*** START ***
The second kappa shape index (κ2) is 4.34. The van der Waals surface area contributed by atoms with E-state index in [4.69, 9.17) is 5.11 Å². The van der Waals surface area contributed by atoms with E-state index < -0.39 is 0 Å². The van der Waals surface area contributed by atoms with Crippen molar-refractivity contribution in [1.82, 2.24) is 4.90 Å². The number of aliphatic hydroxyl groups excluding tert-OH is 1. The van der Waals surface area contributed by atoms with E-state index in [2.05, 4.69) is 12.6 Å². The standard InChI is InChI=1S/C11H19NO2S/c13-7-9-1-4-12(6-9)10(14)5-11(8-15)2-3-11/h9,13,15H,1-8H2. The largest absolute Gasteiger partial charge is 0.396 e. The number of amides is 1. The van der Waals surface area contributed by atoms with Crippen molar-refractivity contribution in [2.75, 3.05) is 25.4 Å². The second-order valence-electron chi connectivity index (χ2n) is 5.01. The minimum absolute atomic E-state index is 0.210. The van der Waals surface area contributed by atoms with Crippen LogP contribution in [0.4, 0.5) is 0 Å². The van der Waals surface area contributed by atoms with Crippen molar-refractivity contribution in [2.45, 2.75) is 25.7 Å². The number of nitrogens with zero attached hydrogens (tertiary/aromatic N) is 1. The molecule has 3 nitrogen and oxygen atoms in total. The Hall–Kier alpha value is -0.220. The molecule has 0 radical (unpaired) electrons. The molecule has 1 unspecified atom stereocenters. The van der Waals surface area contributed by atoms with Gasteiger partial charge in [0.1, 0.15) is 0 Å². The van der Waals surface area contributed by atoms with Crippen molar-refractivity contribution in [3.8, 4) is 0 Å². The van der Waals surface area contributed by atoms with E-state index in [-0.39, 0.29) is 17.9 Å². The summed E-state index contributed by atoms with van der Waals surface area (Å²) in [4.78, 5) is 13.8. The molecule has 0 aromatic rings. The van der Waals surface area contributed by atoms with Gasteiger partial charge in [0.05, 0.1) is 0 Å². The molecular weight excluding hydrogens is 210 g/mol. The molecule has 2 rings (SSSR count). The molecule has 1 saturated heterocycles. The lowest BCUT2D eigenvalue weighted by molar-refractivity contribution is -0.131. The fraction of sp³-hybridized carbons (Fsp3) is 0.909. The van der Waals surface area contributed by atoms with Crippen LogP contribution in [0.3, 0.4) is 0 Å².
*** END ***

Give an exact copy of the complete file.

The second kappa shape index (κ2) is 4.34. The van der Waals surface area contributed by atoms with E-state index in [4.69, 9.17) is 5.11 Å². The van der Waals surface area contributed by atoms with E-state index < -0.39 is 0 Å². The van der Waals surface area contributed by atoms with Crippen molar-refractivity contribution in [1.82, 2.24) is 4.90 Å². The number of aliphatic hydroxyl groups excluding tert-OH is 1. The van der Waals surface area contributed by atoms with E-state index in [2.05, 4.69) is 12.6 Å². The standard InChI is InChI=1S/C11H19NO2S/c13-7-9-1-4-12(6-9)10(14)5-11(8-15)2-3-11/h9,13,15H,1-8H2. The largest absolute Gasteiger partial charge is 0.396 e. The number of amides is 1. The van der Waals surface area contributed by atoms with Crippen molar-refractivity contribution in [2.75, 3.05) is 25.4 Å². The second-order valence-electron chi connectivity index (χ2n) is 5.01. The minimum absolute atomic E-state index is 0.210. The van der Waals surface area contributed by atoms with Crippen LogP contribution in [0.4, 0.5) is 0 Å². The van der Waals surface area contributed by atoms with Crippen molar-refractivity contribution in [2.45, 2.75) is 25.7 Å². The number of nitrogens with zero attached hydrogens (tertiary/aromatic N) is 1. The molecule has 3 nitrogen and oxygen atoms in total. The Hall–Kier alpha value is -0.220. The molecule has 0 radical (unpaired) electrons. The molecule has 1 unspecified atom stereocenters. The van der Waals surface area contributed by atoms with Gasteiger partial charge in [0.1, 0.15) is 0 Å². The van der Waals surface area contributed by atoms with Crippen molar-refractivity contribution in [3.8, 4) is 0 Å². The van der Waals surface area contributed by atoms with E-state index in [-0.39, 0.29) is 17.9 Å². The summed E-state index contributed by atoms with van der Waals surface area (Å²) in [4.78, 5) is 13.8. The molecule has 0 aromatic rings. The van der Waals surface area contributed by atoms with Gasteiger partial charge in [0.05, 0.1) is 0 Å². The molecular weight excluding hydrogens is 210 g/mol. The molecule has 2 rings (SSSR count). The molecule has 1 saturated heterocycles. The lowest BCUT2D eigenvalue weighted by molar-refractivity contribution is -0.131. The fraction of sp³-hybridized carbons (Fsp3) is 0.909. The van der Waals surface area contributed by atoms with Crippen LogP contribution in [0.3, 0.4) is 0 Å².